Everyday Ideas: Socioliterary Experience among Antebellum New Englanders

Ronald J. Zboray and Mary Saracino Zboray

This book takes an unprecedented look at the use of literature in everyday life in one of history's most literate societies-the home ground of the American Renaissance. Using information pulled from four thousand manuscript letters and diaries, Everyday Ideas provides a comprehensive picture of how the social and literary dimensions of human existence related in antebellum New England. Penned by ordinary people-factory workers, farmers, clerks, storekeepers, domestics, and teachers and other professionals-the writings examined here brim with thoughtful references to published texts, lectures, and speeches by the period's canonized authors and lesser lights.

These personal accounts also give an insider's perspective on issues ranging from economic problems, to social status conflicts, to being separated from loved ones by region, state, or nation. Everyday Ideas examines such references and accounts and interprets the multiple ways literature figured into the lives of these New Englanders.

An important aid in understanding historical readers and social authorship practices, Everyday Ideas is a unique resource on New England and provides a framework for understanding the profound role of ideas in the everyday world of the antebellum period.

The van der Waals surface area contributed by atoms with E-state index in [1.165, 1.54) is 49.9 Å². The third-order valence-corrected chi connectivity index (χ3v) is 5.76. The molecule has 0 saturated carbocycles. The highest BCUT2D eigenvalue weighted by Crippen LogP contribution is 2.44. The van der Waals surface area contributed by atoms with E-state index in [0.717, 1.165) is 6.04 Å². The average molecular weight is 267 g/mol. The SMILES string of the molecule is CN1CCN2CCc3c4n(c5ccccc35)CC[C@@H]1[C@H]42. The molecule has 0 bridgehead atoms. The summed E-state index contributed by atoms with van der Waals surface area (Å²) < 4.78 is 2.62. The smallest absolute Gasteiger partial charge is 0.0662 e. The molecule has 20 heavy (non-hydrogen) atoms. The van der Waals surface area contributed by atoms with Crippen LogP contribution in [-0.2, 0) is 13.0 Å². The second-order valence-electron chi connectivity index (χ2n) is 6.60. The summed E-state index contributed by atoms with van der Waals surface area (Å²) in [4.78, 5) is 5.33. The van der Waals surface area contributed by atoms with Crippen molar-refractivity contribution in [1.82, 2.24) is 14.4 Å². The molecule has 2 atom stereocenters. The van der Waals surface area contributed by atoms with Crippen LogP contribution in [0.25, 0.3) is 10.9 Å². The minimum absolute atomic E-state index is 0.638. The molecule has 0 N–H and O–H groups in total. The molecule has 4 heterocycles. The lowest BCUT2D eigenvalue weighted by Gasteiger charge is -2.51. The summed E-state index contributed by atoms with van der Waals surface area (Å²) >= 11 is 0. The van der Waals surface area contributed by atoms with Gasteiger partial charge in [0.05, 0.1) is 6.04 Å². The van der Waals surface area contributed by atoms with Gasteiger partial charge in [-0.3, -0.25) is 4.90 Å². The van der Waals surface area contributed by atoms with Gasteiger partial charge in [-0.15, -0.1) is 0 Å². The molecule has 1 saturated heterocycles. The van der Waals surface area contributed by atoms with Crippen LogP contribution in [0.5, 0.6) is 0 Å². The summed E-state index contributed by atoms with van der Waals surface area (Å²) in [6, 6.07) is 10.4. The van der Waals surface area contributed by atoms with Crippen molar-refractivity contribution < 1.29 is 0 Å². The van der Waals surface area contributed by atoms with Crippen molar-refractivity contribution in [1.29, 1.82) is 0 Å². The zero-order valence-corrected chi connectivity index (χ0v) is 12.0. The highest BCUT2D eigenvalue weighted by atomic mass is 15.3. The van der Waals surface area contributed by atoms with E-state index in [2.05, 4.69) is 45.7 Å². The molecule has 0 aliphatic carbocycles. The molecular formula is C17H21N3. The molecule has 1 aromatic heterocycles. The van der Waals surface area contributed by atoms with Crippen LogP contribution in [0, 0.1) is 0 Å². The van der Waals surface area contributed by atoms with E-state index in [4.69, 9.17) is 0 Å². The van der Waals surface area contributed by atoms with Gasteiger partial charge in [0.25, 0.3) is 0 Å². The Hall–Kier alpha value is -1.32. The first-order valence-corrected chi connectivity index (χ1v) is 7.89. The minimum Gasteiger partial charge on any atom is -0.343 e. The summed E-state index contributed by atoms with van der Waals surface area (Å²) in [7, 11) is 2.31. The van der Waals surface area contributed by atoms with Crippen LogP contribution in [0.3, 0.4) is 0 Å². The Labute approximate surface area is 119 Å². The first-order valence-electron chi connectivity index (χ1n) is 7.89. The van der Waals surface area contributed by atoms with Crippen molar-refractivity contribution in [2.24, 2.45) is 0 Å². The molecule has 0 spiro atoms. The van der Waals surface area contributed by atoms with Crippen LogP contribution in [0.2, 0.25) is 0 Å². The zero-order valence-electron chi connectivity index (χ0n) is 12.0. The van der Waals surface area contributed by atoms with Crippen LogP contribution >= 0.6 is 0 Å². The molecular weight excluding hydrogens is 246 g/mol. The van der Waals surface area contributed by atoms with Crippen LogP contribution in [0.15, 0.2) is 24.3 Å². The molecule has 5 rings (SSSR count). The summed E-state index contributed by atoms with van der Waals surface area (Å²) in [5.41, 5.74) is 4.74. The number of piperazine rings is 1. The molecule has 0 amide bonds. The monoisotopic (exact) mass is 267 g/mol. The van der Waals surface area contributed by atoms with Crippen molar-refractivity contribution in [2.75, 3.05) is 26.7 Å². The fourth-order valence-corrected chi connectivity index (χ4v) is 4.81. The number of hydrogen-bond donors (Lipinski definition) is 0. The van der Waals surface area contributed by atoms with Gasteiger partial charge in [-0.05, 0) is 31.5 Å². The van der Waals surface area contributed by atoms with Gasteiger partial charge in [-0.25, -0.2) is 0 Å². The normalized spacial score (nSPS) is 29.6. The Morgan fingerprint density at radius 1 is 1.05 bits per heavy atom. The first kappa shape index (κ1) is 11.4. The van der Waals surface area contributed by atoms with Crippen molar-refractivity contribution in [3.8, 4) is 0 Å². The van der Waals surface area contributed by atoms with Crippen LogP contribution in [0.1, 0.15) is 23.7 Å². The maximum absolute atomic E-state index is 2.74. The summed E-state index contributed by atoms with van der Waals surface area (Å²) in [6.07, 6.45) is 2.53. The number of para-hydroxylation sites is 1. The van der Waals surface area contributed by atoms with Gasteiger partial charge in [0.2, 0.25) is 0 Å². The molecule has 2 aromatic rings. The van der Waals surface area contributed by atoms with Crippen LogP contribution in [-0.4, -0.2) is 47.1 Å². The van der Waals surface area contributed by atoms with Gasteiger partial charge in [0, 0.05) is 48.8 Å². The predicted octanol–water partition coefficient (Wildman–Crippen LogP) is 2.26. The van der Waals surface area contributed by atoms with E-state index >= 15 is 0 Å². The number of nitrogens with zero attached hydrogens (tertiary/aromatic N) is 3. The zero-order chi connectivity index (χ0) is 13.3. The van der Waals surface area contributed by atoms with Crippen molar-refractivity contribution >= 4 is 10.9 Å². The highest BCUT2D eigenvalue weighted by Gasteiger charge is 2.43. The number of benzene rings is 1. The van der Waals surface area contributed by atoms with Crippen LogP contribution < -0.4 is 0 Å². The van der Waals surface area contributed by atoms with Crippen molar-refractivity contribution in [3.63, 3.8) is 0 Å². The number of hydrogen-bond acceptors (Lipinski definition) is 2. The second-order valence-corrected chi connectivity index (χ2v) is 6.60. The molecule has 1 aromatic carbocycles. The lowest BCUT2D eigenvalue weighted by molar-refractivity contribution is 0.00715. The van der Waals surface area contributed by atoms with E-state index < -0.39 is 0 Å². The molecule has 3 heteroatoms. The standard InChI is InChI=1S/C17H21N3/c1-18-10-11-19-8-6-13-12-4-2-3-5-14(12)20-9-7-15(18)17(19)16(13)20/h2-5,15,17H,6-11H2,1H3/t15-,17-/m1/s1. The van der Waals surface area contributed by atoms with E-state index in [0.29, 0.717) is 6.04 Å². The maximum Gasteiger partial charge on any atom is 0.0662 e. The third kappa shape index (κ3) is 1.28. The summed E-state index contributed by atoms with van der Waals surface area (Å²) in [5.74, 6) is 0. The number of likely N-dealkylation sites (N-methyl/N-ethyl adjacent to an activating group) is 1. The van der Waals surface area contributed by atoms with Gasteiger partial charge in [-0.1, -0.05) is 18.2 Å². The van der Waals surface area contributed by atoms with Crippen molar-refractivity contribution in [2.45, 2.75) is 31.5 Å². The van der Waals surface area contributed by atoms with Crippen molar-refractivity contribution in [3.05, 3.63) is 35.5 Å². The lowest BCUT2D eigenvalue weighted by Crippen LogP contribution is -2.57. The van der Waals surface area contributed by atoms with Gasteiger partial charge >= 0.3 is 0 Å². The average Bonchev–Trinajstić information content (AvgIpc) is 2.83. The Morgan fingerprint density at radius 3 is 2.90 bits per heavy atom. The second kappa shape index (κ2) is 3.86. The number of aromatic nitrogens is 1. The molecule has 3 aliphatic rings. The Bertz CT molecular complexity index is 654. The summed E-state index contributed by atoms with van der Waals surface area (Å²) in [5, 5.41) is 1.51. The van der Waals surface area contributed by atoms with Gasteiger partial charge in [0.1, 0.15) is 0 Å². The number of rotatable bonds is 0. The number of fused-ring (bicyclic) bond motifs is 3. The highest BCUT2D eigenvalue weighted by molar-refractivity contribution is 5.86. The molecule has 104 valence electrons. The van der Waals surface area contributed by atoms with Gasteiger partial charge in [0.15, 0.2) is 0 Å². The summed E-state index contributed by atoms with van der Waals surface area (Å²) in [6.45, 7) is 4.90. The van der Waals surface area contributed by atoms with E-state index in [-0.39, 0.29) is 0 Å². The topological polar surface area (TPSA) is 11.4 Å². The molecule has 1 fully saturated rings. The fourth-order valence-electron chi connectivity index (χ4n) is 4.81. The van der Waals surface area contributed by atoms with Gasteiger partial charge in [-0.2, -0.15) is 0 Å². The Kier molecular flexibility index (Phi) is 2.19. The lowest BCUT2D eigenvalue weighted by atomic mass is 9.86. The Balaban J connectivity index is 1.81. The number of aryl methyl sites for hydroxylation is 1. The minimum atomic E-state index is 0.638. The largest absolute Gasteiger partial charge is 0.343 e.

Everyday Ideas is a prize winner for "Best Book" published in 2006 in Mass Communication and Journalism History, History Division of the Association for Education in Journalism and Mass Communication; awarded 11 August 2007 at the AEJMC annual convention.

It also won the Triennial E. Jennifer Monaghan Prize for Best Book in the History of Literacy Published in Past Three Years, History of Reading Special Interest Group, International Reading Association, awarded at the annual convention, Chicago, 27 April 2010.  The book was named, by Kathy Roberts Forde, as among “‘A Dozen Best’: Top Books for the Journalism Historian Exploring the History of the Book,” American Journalism 26:2 (Spring 2009): 140-49.

Knoxville: University of Tennessee Press, 2006